Following the sale of his necklace at Christie's Hong Kong in 2010, Modi shot to fame, only to become a fugitive—his story is part of Netflix's new documentary, Bad Boy Billionaires: India.
A relative newcomer in the jewellery scene back then, Nirav Modi's dazzling necklace stole the spotlight in a 2010 Christie’s Hong Kong auction catalogue––a feature that is mostly reserved for heritage brands such as Cartier, Van Cleef & Arpels, Tiffany & Co and Harry Winston. Curious heads in the industry turned and took notice.
The pear-shaped Golconda diamond weighed 12.29 carats and featured a delicate lattice of white and Argyle pink diamonds. It was certified by the Gemological Institute of America (GIA) as a Type IIa, the most chemically pure type of diamond and often have exceptional optical transparency and D colour, internally flawless clarity.
It took a year for his little-known Mumbai-based brand to create and was sold for HK$27.5 million (US$3.5 million) and put Modi in the limelight––that is until his fall from grace.
Modi's story is featured in one of the episodes from Netflix's new documentary, Bad Boy Billionaires: India which focuses on the corruption and money laundering scandals of several Indian billionaires.
At the age of 19, Modi moved to India after dropping out of university, to train under his uncle as a diamond dealer. After a decade of saving money, he set up his own company, Firestar Diamond with just 15 people. And after six short years, he created the Golconda Lotus necklace to launch his eponymous brand.
In 2010, Modi was the first Indian jeweller to be featured on the covers of catalogues for Christie's and Sotheby’s auctions. And in 2013, after the sale of his Golconda diamond and a 88.88-carat diamond necklace, which featured 36 flawless white diamonds that sold for US$5.1 million, he was featured on the Forbes list of Indian billionaires.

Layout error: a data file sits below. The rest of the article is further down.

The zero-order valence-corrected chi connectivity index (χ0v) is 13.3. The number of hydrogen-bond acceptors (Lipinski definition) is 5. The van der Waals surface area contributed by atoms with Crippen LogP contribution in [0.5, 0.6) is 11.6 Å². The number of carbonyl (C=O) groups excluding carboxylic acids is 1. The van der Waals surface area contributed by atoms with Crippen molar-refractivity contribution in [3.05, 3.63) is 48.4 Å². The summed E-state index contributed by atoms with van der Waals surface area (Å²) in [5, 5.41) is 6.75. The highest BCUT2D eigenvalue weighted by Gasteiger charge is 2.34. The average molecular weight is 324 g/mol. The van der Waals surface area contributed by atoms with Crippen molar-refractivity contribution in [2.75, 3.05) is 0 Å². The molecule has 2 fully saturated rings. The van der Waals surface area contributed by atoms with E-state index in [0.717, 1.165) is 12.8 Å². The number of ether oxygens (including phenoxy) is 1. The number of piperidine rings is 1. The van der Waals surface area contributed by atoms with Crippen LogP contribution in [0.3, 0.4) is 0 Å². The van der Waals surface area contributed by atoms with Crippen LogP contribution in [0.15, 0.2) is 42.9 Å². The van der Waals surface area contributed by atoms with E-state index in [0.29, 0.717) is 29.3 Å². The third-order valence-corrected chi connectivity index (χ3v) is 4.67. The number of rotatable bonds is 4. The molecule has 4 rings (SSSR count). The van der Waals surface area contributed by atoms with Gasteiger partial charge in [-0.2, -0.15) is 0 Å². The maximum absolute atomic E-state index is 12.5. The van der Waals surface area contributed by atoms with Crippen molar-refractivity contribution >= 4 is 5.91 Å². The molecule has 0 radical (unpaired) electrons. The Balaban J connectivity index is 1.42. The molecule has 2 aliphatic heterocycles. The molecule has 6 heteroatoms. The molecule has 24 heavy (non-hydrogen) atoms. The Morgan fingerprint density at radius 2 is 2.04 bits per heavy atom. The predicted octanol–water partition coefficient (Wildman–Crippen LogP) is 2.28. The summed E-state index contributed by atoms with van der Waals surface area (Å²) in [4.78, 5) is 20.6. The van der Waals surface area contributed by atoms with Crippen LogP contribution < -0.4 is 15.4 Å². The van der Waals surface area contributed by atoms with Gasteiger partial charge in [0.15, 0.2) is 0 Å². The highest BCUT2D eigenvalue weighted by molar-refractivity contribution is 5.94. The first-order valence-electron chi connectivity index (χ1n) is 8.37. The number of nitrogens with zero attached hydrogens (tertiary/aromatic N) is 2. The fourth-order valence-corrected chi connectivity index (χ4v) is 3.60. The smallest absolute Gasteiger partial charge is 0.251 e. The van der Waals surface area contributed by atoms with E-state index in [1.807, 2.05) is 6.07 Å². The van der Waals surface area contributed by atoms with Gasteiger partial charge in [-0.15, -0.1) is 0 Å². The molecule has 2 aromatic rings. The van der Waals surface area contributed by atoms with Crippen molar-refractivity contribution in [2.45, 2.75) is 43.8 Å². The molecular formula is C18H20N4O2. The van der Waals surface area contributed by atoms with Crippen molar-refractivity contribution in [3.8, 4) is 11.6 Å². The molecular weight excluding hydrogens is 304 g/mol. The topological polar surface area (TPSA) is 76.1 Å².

Modi's fall from grace came in 2018 when The Union Bank of India sued Modi in a Hong Kong court after taking two loans in 2011 that he failed to pay back. Earlier that same year, Modi was involved in a corruption and fraud scandal that alleged Modi and his partners defrauded the Punjab National Bank of ₹28000 crore or US$4 billion. He allegedly conspired with bank officials to forge documents to make payments to overseas suppliers.
While a few of his stores remained open, they gradually closed down. His properties in India have been seized, his fortune collapsed, his company A.JAFFE was auctioned off and all his stores, including the one in 1881 Heritage, closed.
He eventually fled to the UK, seeking asylum and made an extradition request. In 2019, he was arrested in London following a warrant issued against him, and all his applications for bail have since been rejected. He is scheduled to appear in court next month for his extradition trial.
When asked in 2016 during a Tatler interview how he felt being called "Diamond King" and "India's youngest billionaire" Modi said, "Really, I just want to make beautiful jewellery; everything else is secondary."
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